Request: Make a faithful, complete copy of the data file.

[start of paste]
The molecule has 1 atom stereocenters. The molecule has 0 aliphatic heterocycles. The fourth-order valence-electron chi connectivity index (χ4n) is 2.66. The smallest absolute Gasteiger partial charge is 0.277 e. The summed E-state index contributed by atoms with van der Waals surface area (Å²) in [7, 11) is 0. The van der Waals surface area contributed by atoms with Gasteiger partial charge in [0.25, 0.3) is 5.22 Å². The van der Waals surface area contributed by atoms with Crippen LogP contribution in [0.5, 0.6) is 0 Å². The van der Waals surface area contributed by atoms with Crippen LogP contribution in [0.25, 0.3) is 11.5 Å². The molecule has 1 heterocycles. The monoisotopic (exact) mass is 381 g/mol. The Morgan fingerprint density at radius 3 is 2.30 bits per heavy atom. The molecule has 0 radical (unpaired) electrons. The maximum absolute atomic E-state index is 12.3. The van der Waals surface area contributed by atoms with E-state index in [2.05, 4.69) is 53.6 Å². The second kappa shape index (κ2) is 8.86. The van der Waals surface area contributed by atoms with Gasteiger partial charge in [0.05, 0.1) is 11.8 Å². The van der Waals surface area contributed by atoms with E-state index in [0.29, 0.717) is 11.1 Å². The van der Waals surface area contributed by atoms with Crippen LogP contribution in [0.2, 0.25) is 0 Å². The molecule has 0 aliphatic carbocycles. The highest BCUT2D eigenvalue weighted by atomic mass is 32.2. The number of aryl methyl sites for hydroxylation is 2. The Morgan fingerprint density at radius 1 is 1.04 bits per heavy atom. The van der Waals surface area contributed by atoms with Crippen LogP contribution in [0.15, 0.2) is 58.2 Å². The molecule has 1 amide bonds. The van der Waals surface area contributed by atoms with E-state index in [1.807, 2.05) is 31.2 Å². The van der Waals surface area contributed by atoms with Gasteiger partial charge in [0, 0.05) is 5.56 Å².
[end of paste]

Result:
The molecule has 1 atom stereocenters. The molecule has 0 aliphatic heterocycles. The fourth-order valence-electron chi connectivity index (χ4n) is 2.66. The smallest absolute Gasteiger partial charge is 0.277 e. The summed E-state index contributed by atoms with van der Waals surface area (Å²) in [7, 11) is 0. The van der Waals surface area contributed by atoms with Gasteiger partial charge in [0.25, 0.3) is 5.22 Å². The van der Waals surface area contributed by atoms with Crippen LogP contribution in [0.5, 0.6) is 0 Å². The van der Waals surface area contributed by atoms with Crippen LogP contribution in [0.25, 0.3) is 11.5 Å². The molecule has 1 heterocycles. The monoisotopic (exact) mass is 381 g/mol. The Morgan fingerprint density at radius 3 is 2.30 bits per heavy atom. The molecule has 0 radical (unpaired) electrons. The maximum absolute atomic E-state index is 12.3. The van der Waals surface area contributed by atoms with E-state index in [2.05, 4.69) is 53.6 Å². The second kappa shape index (κ2) is 8.86. The van der Waals surface area contributed by atoms with Gasteiger partial charge in [0.05, 0.1) is 11.8 Å². The van der Waals surface area contributed by atoms with E-state index in [0.29, 0.717) is 11.1 Å². The van der Waals surface area contributed by atoms with Crippen LogP contribution in [0.2, 0.25) is 0 Å². The molecule has 0 aliphatic carbocycles. The highest BCUT2D eigenvalue weighted by atomic mass is 32.2. The number of aryl methyl sites for hydroxylation is 2. The Morgan fingerprint density at radius 1 is 1.04 bits per heavy atom. The van der Waals surface area contributed by atoms with Crippen LogP contribution in [0.15, 0.2) is 58.2 Å². The molecule has 1 amide bonds. The van der Waals surface area contributed by atoms with E-state index in [1.807, 2.05) is 31.2 Å². The van der Waals surface area contributed by atoms with Gasteiger partial charge in [0, 0.05) is 5.56 Å².